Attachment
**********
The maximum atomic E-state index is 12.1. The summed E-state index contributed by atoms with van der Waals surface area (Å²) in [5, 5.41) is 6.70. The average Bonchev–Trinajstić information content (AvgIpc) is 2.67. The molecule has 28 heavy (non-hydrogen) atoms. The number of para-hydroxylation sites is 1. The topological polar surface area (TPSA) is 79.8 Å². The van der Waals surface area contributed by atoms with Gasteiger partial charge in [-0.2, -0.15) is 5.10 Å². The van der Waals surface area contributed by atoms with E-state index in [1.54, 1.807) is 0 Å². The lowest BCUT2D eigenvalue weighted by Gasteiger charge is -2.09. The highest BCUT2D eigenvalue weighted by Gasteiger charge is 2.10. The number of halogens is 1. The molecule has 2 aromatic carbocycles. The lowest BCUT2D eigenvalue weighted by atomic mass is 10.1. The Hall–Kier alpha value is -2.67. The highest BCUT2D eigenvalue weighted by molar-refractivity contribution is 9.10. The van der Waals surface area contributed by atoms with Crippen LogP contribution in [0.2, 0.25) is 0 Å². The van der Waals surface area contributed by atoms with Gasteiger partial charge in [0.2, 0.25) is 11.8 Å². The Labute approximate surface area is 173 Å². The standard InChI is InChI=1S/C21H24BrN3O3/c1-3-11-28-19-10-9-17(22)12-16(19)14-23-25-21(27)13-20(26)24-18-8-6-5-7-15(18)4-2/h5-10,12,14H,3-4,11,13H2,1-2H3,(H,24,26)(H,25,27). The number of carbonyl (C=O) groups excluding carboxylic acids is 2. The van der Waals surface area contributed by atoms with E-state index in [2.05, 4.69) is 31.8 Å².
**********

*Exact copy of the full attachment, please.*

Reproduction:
The maximum atomic E-state index is 12.1. The summed E-state index contributed by atoms with van der Waals surface area (Å²) in [5, 5.41) is 6.70. The average Bonchev–Trinajstić information content (AvgIpc) is 2.67. The molecule has 28 heavy (non-hydrogen) atoms. The number of para-hydroxylation sites is 1. The topological polar surface area (TPSA) is 79.8 Å². The van der Waals surface area contributed by atoms with Gasteiger partial charge in [-0.2, -0.15) is 5.10 Å². The van der Waals surface area contributed by atoms with E-state index in [1.54, 1.807) is 0 Å². The lowest BCUT2D eigenvalue weighted by Gasteiger charge is -2.09. The highest BCUT2D eigenvalue weighted by Gasteiger charge is 2.10. The number of halogens is 1. The molecule has 2 aromatic carbocycles. The lowest BCUT2D eigenvalue weighted by atomic mass is 10.1. The Hall–Kier alpha value is -2.67. The highest BCUT2D eigenvalue weighted by molar-refractivity contribution is 9.10. The van der Waals surface area contributed by atoms with Crippen LogP contribution in [0.2, 0.25) is 0 Å². The van der Waals surface area contributed by atoms with Gasteiger partial charge in [0.2, 0.25) is 11.8 Å². The Labute approximate surface area is 173 Å². The standard InChI is InChI=1S/C21H24BrN3O3/c1-3-11-28-19-10-9-17(22)12-16(19)14-23-25-21(27)13-20(26)24-18-8-6-5-7-15(18)4-2/h5-10,12,14H,3-4,11,13H2,1-2H3,(H,24,26)(H,25,27). The number of carbonyl (C=O) groups excluding carboxylic acids is 2. The van der Waals surface area contributed by atoms with E-state index in [2.05, 4.69) is 31.8 Å².